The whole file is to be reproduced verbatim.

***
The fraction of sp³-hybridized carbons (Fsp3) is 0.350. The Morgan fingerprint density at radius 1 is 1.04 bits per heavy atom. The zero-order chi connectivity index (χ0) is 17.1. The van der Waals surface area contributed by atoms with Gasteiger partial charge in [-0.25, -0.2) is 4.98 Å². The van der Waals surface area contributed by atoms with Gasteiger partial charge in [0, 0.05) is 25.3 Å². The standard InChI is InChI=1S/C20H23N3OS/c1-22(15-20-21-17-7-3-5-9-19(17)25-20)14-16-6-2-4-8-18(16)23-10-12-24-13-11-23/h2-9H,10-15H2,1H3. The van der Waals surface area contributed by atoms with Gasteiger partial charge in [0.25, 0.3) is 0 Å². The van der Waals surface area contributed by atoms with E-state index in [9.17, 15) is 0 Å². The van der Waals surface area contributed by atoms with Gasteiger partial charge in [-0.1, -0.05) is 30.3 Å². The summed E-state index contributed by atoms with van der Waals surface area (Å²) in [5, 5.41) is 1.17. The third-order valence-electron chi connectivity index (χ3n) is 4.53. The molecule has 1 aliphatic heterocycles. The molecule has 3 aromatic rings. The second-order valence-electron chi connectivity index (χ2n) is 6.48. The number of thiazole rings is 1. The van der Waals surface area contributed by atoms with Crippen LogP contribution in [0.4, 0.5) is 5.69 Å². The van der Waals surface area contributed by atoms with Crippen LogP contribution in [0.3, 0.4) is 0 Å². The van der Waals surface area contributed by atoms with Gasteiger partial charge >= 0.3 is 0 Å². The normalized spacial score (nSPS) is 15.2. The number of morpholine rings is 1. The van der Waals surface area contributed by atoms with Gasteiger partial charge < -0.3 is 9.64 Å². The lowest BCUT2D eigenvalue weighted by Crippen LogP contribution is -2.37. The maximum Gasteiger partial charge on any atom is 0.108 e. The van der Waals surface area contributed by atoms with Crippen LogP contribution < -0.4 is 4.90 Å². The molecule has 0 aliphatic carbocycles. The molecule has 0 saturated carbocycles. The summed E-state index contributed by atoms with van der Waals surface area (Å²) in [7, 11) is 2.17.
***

The fraction of sp³-hybridized carbons (Fsp3) is 0.350. The Morgan fingerprint density at radius 1 is 1.04 bits per heavy atom. The zero-order chi connectivity index (χ0) is 17.1. The van der Waals surface area contributed by atoms with Gasteiger partial charge in [-0.25, -0.2) is 4.98 Å². The van der Waals surface area contributed by atoms with Gasteiger partial charge in [0, 0.05) is 25.3 Å². The standard InChI is InChI=1S/C20H23N3OS/c1-22(15-20-21-17-7-3-5-9-19(17)25-20)14-16-6-2-4-8-18(16)23-10-12-24-13-11-23/h2-9H,10-15H2,1H3. The van der Waals surface area contributed by atoms with Gasteiger partial charge in [0.25, 0.3) is 0 Å². The van der Waals surface area contributed by atoms with E-state index in [9.17, 15) is 0 Å². The van der Waals surface area contributed by atoms with Gasteiger partial charge in [-0.1, -0.05) is 30.3 Å². The summed E-state index contributed by atoms with van der Waals surface area (Å²) in [5, 5.41) is 1.17. The third-order valence-electron chi connectivity index (χ3n) is 4.53. The molecule has 1 aliphatic heterocycles. The molecule has 3 aromatic rings. The second-order valence-electron chi connectivity index (χ2n) is 6.48. The number of thiazole rings is 1. The van der Waals surface area contributed by atoms with Crippen LogP contribution in [0.4, 0.5) is 5.69 Å². The van der Waals surface area contributed by atoms with Crippen LogP contribution in [0.3, 0.4) is 0 Å². The van der Waals surface area contributed by atoms with Gasteiger partial charge >= 0.3 is 0 Å². The normalized spacial score (nSPS) is 15.2. The number of morpholine rings is 1. The van der Waals surface area contributed by atoms with Gasteiger partial charge < -0.3 is 9.64 Å². The lowest BCUT2D eigenvalue weighted by Crippen LogP contribution is -2.37. The maximum Gasteiger partial charge on any atom is 0.108 e. The van der Waals surface area contributed by atoms with Crippen LogP contribution < -0.4 is 4.90 Å². The molecule has 0 aliphatic carbocycles. The molecule has 0 saturated carbocycles. The summed E-state index contributed by atoms with van der Waals surface area (Å²) in [7, 11) is 2.17.